Licensed teachers are also considered to be effective (Hawk et al. 1985), because
licensing typically requires prospective teachers hold a college degree in pedagogy
and in the subject they wish to teach (Goldhaber & Anthony 2003). Veteran teachers,
on the other hand, can better handle students and colleagues, and are more familiar


34 
                                          PHYSICS EDUCATION IN THE PHILIPPINES


with classroom practices (US Department of Education, National Center for Education
Statistics 2000).

Experts also affirm that quality professional development involvement is an important
factor in building teachers' capacity to teach effectively (Mayer et al. 2001, US
Department of Education 1999, US Department of Education National Center for
Education Statistics 1998). Studies revealed that student achievement is correlated to
teachers' continued learning activities (Cohen & Hill 1997, Wiley & Yoon 1995, Brown
et al. 1995). Teacher confidence, too, has been regarded by the International
Association for the Evaluation of Educational Achievement (Schmidt & Cogan 1996)
as being essential in qualifying teacher competence. This index has been considered
in the TIMSS.

School-related variables are equally vital in the teaching-learning process. Competent
teachers alone may hardly improve achievement, but they can advance student
achievement significantly when in tandem with state-of-the-art instructional devices.
With the increasing student enrollment, the exploding knowledge growth, the
mounting forms of distraction facing students' learning, the differences in students'
interests and approaches to learning, and the rising demands on students by the
present society, both print and spoken forms of media can no longer suffice to
achieve maximized learning. Varied and appropriate instructional materials are,
therefore, needed to make instruction and studying more motivating and
encouraging.

Research results confirm that instructional materials improved learning, if used
appropriately. Laboratory manuals (Curammeng 1993, Capili 1987), workbook/work-
text (Amid 1998, Flores 1989), learning modules (Ariota 1997, Plaza 1996), models
(Tribiana 1991), audio-visual materials (Lontayao 1999, Logmao 1997, Undag 1996),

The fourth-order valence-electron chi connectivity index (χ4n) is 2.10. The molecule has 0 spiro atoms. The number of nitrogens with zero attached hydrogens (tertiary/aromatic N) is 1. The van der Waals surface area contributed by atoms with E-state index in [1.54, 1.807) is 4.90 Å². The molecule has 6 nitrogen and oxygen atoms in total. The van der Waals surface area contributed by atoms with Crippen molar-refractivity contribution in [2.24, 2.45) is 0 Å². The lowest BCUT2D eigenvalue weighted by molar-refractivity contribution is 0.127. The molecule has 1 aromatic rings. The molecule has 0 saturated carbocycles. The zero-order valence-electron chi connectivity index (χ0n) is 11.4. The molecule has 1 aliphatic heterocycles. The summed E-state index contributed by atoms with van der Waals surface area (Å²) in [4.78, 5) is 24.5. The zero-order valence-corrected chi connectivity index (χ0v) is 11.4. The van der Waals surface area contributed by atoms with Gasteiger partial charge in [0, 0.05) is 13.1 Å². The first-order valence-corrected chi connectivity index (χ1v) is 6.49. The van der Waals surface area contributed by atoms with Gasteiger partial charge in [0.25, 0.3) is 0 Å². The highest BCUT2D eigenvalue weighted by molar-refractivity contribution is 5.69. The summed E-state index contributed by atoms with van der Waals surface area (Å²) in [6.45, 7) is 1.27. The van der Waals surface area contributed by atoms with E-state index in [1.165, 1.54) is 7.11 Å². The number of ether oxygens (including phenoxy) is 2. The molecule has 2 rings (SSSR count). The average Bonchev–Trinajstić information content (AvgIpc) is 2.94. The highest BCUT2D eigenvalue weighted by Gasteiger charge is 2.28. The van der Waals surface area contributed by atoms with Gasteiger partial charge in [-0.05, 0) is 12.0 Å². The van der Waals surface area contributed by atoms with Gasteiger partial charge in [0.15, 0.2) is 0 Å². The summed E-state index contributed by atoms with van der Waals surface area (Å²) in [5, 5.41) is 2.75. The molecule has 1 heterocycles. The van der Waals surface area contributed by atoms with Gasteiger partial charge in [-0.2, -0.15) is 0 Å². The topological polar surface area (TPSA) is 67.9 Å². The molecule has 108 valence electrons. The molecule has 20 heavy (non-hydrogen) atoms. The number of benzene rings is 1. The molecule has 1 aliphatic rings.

computer-assisted instructional programs (Avila 1998, Corpuz 1998), and digital
technologies such as computer hardware, software, and internet (UK Department of
Education and Skills 2003, Becta 2003, Kington et al. 2003) are proven to be effective
in modifying learners' behavior and in facilitating effective acquisition of knowledge
and skills.

In sum, the above citations imply that constant evaluation of teacher competence and
high quality instructional materials are required to ensure excellent delivery of
instruction in the field. This assessment determines weaknesses and strengths in the
system, and identifies relevant challenges that can solve the ailing condition of a
country's education system. It can also serve as the basis for proposals and measures
to prevent recurring predicaments.




                                                                                 35
ANTRIMAN V. ORLEANS


The Current state of Philippine Secondary School Physics Education
In an attempt to capture the condition of Philippine secondary school physics
education, this research did a national survey of 767 physics teachers in 464 schools,
from the 1,000 target schools was conducted. The sample schools comprised of public
(83%) and private (17%) schools supervised by the Philippine Department of
Education (DepEd). Of these school samples 44% are situated in urban areas and 56%
in rural districts. All 16 regions of the country are represented. Regions I to V
including the Cordillera Administrative Region (CAR) and the National Capital Region
(NCR) are in Luzon, the northernmost group of islands of the Philippine Archipelago;
Regions VI, VII, and VIII are in the Visayas, the central island group; and, Regions IX
to XII, the Autonomous Region of Muslim Mindanao (ARMM), and Caraga are in
Mindanao. Among the regions, NCR is the most urbanized and the second most
populated region. About 13% of the country's population lives in this small region
with a land area of 636 sq km comprising of 12 cities and 5 municipalities, making it
the most densely populated region in the country (Philippine NSO 2005). CAR has the
                                             smallest population, while Region IV has
                                             the largest. All regions, except NCR, are
                                             agricultural in nature, yielding primarily
                                             rice and other agricultural products. In
                                             terms of school distribution, Region IV